“A strange thing occurred last week as I was teaching a class to about 50 local real estate agents. I asked them, ‘How many feel the market is still going up?’ No one raised their hand. Three months ago half the agents would have lifted a hand, and six months ago, every hand would have been in the air, maybe even mine. Perception is meeting reality as the real estate market shifts from a growth rate so steep it would make Chuck Yeager drool, to something resembling a Kmart pony ride.”

“Collier prices on the other hand were supersonic leading into the first of the year, even as sales slowed. Either Naples is one of the most unique markets in the country, or bubble trouble is on its way… again.”

“Looking forward, Lake O problems notwithstanding, we have not lost our luster. Luckily, we don’t have a demand problem; people still want to live here. The threat, other than the instability in the world, is that the U.S. real estate market is also shifting. You’re not reading about it yet, because national perception has not met reality. But it will. This will not change the ‘want to’ in homebuyers’ minds, but it will change the ‘can I’ in their wallets.”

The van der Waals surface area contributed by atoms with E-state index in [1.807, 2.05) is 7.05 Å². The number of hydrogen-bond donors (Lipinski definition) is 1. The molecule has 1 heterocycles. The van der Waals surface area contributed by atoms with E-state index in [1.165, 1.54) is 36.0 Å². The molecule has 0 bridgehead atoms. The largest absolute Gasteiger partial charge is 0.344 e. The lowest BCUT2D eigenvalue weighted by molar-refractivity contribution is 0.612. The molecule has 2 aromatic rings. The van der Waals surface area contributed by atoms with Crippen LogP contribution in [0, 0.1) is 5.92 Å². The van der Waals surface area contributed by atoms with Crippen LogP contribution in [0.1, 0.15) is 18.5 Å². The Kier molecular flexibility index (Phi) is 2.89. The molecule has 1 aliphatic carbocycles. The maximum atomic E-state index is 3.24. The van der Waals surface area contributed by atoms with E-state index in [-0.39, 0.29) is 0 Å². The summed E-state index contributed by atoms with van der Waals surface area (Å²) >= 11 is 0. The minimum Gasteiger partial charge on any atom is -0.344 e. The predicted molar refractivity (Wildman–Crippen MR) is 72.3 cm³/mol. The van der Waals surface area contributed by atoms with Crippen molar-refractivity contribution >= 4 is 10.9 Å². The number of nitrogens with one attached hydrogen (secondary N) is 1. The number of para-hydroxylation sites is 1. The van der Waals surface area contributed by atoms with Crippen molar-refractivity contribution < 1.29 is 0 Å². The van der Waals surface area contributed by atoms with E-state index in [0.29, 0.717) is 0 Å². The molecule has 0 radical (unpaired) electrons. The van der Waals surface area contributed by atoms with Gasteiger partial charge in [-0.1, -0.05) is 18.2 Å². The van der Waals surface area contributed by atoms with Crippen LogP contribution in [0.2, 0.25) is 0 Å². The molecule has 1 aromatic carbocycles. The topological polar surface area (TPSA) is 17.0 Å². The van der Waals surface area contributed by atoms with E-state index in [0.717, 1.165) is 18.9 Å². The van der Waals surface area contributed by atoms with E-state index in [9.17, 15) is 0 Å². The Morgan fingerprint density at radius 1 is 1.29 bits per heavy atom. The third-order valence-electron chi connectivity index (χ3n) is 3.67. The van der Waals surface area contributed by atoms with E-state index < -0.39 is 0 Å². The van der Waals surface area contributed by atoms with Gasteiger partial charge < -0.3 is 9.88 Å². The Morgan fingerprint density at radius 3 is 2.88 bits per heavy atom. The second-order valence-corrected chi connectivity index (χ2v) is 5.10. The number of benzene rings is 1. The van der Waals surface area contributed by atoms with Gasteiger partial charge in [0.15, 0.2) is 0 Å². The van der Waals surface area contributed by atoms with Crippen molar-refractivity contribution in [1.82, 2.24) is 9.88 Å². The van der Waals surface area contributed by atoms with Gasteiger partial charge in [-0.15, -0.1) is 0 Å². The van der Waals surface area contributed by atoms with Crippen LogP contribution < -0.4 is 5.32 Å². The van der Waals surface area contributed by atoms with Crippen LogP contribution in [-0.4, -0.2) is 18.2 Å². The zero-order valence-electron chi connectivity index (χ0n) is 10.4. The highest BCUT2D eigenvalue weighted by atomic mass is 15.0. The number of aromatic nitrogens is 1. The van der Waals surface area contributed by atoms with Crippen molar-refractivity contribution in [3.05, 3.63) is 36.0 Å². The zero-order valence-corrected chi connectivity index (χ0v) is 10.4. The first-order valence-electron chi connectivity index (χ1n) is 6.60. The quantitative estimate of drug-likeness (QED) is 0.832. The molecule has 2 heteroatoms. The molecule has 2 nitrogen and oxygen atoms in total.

“The other factor in a slowing market is the lack of urgency buyers are showing. In the past, if they found a home that was close to meeting their needs, they would have an offer submitted, accepted and measured for drapes before happy hour that night. Today, we’re lucky to get a yawn from a buyer, even if the home meets 90 percent of what the buyer wants. This will continue as the national market shifts. The fix is easy. Sellers will have to go back to wooing buyers again.”